Back in my 11th grade English class, we used to have these weekly vocabulary quizzes.
To make them interesting, I tried to relate everything to a theme.
There’s a lot of unfamiliar vocabulary in the mortgage process, and it’s important to know your terminology. For example, construction of the Batcave was probably too expensive for Bruce Wayne to get a conforming loan.
What’s the difference between a conforming and a nonconforming loan?
When you get a mortgage, sometimes banks hold on to your loan for 15 or 30 years, depending on your loan term. They make the money back every month when they collect your payments. This isn’t very common anymore.
What usually happens now is that your loan is sold to Fannie Mae, Freddie Mac or FHA within days of the closing. This allows lenders to have stable cash flow so they can write new loans and get more qualified buyers into more homes. You may still send your payments to your lender if they service your loan.
The rules for Fannie Mae and Freddie Mac are set by the Federal Housing Finance Agency (FHFA), and the FHA has some of its own policies.
The first big difference between a conforming and a nonconforming loan is the loan’s limits.
On an FHA loan, the loan limit varies by county. The maximum amount on a regular loan for a one-unit property is $417,000 in the lower 48 states. It’s $625,500 for Alaska and Hawaii.
The limits on conventional loans are the same as the national maximum amount for FHA, except that they are generally flat nationwide.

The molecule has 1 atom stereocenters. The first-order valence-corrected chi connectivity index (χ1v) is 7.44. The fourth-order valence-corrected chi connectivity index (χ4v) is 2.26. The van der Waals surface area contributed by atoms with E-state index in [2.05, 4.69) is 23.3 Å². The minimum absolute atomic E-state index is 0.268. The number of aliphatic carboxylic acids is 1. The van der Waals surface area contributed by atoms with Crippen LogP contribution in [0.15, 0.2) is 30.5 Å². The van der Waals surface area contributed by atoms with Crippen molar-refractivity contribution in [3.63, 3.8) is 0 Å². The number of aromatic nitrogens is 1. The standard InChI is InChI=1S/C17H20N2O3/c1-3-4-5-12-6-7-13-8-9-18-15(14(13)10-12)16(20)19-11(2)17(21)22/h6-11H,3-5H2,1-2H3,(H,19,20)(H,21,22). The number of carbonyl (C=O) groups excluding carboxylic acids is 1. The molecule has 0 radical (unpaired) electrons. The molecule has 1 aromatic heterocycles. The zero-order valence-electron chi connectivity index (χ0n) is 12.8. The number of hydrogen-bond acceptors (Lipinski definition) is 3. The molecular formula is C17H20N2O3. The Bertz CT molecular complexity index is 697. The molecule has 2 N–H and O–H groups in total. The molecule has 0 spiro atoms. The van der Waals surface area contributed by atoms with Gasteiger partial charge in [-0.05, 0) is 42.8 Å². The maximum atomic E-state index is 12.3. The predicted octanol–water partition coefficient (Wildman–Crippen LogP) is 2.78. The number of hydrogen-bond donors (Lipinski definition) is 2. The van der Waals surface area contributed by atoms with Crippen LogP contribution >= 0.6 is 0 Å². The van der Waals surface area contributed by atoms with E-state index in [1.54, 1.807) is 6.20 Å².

Higher limits apply in 39 high-cost counties. In these counties, you can get a high-balance mortgage up to the county limit.
Anything above county limits is a jumbo loan. Jumbo loans have higher loan limits, and slightly different guidelines because the mortgage can’t be sold to Fannie Mae, Freddie Mac, FHA and VA and pushes into nonconforming territory.
Nonconforming loans are loans that aren’t bought by Fannie Mae, Freddie Mac, FHA or VA. The reason is typically higher loan limits and the major investors don’t purchase these bigger loans.
The good news is they typically come with similar rates to any other loan. There are just a couple of things you need to know.
- Your debt-to-income (DTI) ratio has to be a lower than it would be on a regular loan (43% is a good guideline).
- Your lender may require additional documentation due to the size of the loan.
As always, talk to your lender regarding specific requirements.
Still have questions about conforming and nonconforming loans? We’ll be happy to answer them in the comments below.
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